I point out to the Court for purposes of the issue of whether it’s substantial that the statute is punishable by not less than ten nor more than 20 years or fines or both.

This Court in Ferber has… has indicated that the–

Thurgood Marshall:

But, counsel, do you admit that there is a psychological damage to these children who are photographed in the nude?

Richard J. Vita:

–I do not admit that in… in–

Thurgood Marshall:

Well, what do you say in contrast to what they say–

Richard J. Vita:

–Well–

Thurgood Marshall:

–In the opinions and briefs and all of the lot?

Richard J. Vita:

–The photographs that… and the studies that have been cited and the reports referred to almost exclusively deal with the subject matter of using child models in pornographic pictures.

And this Court has… has stated in Ferber that it would require at least a lewd exhibition of the genitals by way of one example of what is pornographic.

There are also references in their reports with regard to harm that deal with the Miller test or obscenity issues.

However, this Court, I submit, cannot feel comfortable in banning a… an area of expression that is much a part of our culture and has been over the years clearly protected.

Thurgood Marshall:

What’s the difference between taking the picture of a child frolicking in the sand in the nude and being taken upstairs, downstairs and put on a bar and told to take her clothes off?

Richard J. Vita:

I do see a difference.

Thurgood Marshall:

You do see a difference, don’t you?

Richard J. Vita:

And I can… I can… I believe that a statute can be drawn that could meet the legitimate aims of the state to avoid the… the issue of child exploitation in the example that you’re talking about where–

Thurgood Marshall:

xxx.

Richard J. Vita:

–the language of the statute–

Thurgood Marshall:

Isn’t that this case?

Richard J. Vita:

–Well, as… as–

Thurgood Marshall:

xxx.

Richard J. Vita:

–applied to this case, if the… if the statute–

Thurgood Marshall:

Do you think the statute applies in this case?

Richard J. Vita:

–I believe that the statute as applied in… in this particular case under Ferber is… is unconstitutional and that is because the… the… the conduct that is depicted in the photographs in this case involve the exposure of a… of a young woman’s breasts and that there–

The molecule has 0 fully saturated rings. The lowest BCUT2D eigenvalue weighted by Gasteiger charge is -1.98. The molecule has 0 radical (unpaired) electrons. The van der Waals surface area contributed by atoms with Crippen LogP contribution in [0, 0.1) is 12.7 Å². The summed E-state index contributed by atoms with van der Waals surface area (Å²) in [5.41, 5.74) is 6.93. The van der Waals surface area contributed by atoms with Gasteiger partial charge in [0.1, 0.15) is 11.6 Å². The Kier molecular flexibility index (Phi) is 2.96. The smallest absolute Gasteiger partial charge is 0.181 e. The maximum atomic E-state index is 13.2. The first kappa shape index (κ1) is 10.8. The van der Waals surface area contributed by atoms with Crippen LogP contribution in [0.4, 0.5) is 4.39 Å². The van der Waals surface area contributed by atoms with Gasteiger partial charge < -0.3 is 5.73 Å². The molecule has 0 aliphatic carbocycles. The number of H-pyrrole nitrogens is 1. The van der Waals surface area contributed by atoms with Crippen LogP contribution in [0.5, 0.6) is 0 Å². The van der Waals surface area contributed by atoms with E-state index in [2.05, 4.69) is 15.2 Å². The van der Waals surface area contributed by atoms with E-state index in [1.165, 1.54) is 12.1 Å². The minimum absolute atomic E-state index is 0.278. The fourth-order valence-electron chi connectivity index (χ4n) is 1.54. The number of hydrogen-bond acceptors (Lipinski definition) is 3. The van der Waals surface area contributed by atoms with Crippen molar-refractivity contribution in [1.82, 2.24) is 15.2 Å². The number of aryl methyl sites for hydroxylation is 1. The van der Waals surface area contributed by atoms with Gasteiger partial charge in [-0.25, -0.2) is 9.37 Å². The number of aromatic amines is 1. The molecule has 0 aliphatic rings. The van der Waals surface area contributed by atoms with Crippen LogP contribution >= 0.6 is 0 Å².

Antonin Scalia:

So, if this 15-year old had said to her stepfather, daddy, I don’t want to do this, and he said don’t worry.

It’s… you’ve got to do it because this is not going to be a lascivious photograph.

And she says I… I just really don’t… I don’t want to.

There’s nothing the state can do to protect that child?

Richard J. Vita:

–Not Mr.–

Antonin Scalia:

I find that–

Richard J. Vita:

–Justice Scalia, it… my point is… is that a statute could be carefully crafted that would be limited to circumstances where the child is coerced, is… is otherwise compelled to submit against her will, poses that are in a sexually exploitive portrayal, that the Court would define is–

Antonin Scalia:

–If they’re sexually exploitive.

Richard J. Vita:

–within the legitimate sweep of–

Antonin Scalia:

Only if they’re sexually exploitive, otherwise the child must submit to the… to the parent’s desire to take the photographs.

Richard J. Vita:

–In the example that you have cited where the… the child is… is saying no and is being compelled by the parent, of course, that’s not an issue in the facts of our case.

Anthony M. Kennedy:

What… what about the facts in this case?

Could the legislature by a properly, narrowly drawn statute punish the conduct that occurred in this case?

Richard J. Vita:

xxx.

Anthony M. Kennedy:

The jury has before it just the evidence it has here, nothing more.

Richard J. Vita:

In–

Anthony M. Kennedy:

Can this–

Richard J. Vita:

–With a different statute carefully drawn?

Anthony M. Kennedy:

–Punish the conduct in this case.

Richard J. Vita:

I believe if there was a carefully drawn statute, that it could.

Anthony M. Kennedy:

That must… that must be because there are other elements than pure speech involved.

Richard J. Vita:

No, I believe that… most respectfully, that this Court could define a core of conduct in which it could delineate sexually explicit actions by the… the young woman which would take it out of the area of… of protected speech.

It could define that the nudity in the statute–

May I interrupt?

Richard J. Vita:

–must be of a type that it would create the kind of harm that the purpose of the child pornography statute–

John Paul Stevens:

May I ask you again?

I’m not… there seems to me some tension between your answer to Justice Kennedy and part 2 of your brief.

Are you taking the position that the conduct in this case is not constitutionally protected?

Richard J. Vita:

–No, I’m not, Your Honor.

John Paul Stevens:

So, no matter what the statute said, you–

Richard J. Vita:

I thought the question was–

John Paul Stevens:

–You say no matter how narrowly drawn the statute is you still would win according to your argument.

Richard J. Vita:

–Yes, Your Honor.

John Paul Stevens:

Well, that’s not what I understood you–

Richard J. Vita:

I took it as a hypothetical question, could any statute be fashioned that could proscribe the kind of activity.